• Tuesday, July 16, 2024
businessday logo

BusinessDay

Global food prices hit record high in 2022

Kogi, Kwara, Rivers, Akwa Ibom and Imo are states with highest food prices

Despite food prices declining for the ninth consecutive month in December, average annual global commodity prices hit a record high in 2022, the UN’s Food and Agricultural Organisation said last Friday.

The FAO’s yearly food price index which tracks global commodities, averaged 143.7 points in 2022, up 18 points or 14.3 percent from the 2021 average, the highest since FAO started taking records.

The decline in the index in December was driven by a steep drop in the international price of vegetable oils, together with some declines in cereal and meat prices, but mitigated by slight increases in those of sugar and dairy, the FAO said.

On a month-on-month basis, it averaged 132.4 points last month compared with a revised 135.00 points for November.

“Calmer food commodity prices are welcome after two very volatile years,” said Maximo Torero, chief economist at FAO.

“It is important to remain vigilant and keep a strong focus on mitigating global food insecurity given that world food prices remain at elevated levels, with many staples near record highs, and with prices of rice increasing, and still many risks associated with future supplies,” Torero added.

Food prices surged after Russia’s invasion of Ukraine in February last year. The war, which is now in its eleventh month, disrupted the global supply chain and cut off shipments from the Black Sea region that accounts for 30 percent of the major grain trade and at least 12 percent of food calories traded.

Read also: Releaf raises $3.3m to scale solutions in food processing

The global fertiliser trade was disrupted and prices have continued to surge.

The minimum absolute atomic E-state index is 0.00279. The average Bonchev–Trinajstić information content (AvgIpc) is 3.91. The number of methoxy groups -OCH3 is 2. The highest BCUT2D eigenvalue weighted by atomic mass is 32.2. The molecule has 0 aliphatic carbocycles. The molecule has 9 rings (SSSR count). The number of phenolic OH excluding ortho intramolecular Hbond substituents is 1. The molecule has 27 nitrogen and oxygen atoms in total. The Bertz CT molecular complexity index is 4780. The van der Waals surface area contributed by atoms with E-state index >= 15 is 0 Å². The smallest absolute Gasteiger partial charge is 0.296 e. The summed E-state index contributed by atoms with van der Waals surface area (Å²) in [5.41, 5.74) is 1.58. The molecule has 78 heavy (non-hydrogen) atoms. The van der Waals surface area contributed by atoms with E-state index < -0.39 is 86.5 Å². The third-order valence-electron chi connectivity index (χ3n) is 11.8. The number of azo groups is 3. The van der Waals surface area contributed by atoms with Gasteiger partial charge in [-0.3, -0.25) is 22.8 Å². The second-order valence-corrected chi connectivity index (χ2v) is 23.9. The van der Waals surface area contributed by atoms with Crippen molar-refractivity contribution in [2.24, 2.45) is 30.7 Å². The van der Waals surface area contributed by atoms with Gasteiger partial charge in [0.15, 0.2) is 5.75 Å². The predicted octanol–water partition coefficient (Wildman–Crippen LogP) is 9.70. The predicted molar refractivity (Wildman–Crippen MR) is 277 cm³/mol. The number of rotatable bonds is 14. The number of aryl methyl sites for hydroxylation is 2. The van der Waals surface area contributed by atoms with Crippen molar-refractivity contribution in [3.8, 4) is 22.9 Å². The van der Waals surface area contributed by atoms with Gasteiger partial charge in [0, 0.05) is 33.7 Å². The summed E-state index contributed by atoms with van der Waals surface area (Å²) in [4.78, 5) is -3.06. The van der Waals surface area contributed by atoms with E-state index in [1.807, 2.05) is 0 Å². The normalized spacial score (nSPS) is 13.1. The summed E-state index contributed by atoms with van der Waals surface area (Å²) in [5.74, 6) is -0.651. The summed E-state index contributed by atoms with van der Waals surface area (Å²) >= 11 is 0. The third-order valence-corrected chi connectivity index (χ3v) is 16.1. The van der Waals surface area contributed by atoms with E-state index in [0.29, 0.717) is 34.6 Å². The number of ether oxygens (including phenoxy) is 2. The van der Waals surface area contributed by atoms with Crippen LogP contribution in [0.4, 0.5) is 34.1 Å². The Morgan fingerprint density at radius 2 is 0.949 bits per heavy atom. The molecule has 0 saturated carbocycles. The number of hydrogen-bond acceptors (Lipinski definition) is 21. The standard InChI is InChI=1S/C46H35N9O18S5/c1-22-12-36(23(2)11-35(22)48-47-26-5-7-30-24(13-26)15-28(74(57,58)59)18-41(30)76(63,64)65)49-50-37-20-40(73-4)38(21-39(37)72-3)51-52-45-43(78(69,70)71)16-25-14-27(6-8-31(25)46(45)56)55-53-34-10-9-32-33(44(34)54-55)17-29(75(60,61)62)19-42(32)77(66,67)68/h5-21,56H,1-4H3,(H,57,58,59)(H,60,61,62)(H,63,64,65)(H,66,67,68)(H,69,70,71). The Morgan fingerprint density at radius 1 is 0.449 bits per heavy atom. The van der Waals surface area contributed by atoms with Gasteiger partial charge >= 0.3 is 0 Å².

The FAO Cereal Price Index averaged 147.3 points in December, 4.8 percent above its December 2021 value. For 2022 as a whole, the FAO Cereal Price Index reached a new record high of 154.7 points, up 23.5 points (17.9 percent) from 2021. This surge owed to a host of factors, including significant market disruptions, increased uncertainties, higher energy and input costs, adverse weather in a few key suppliers, and continued strong global food demand.

World prices of maize and wheat reached new record highs in 2022, averaging, respectively, 24.8 and 15.6 percent higher than their 2021 averages, while rice export prices were on average 2.9 percent above their 2021 levels.

Marking a new record annual high, Vegetable Oil Price Index averaged 187.8 points, up 13.9 percent from 2021.

In 2022 as a whole, the FAO Meat Price Index averaged 118.9 points, up 11.2 points (10.4 percent) from 2021, marking the highest annual average registered since 1990, according to the report. Dairy Price Index also increased by 19.6 percent from 2021.

For 2022 as a whole, the FAO Sugar Price Index averaged 114.5 points, up 5.1 points (4.7 percent) from 2021 and reaching its highest annual average since 2012.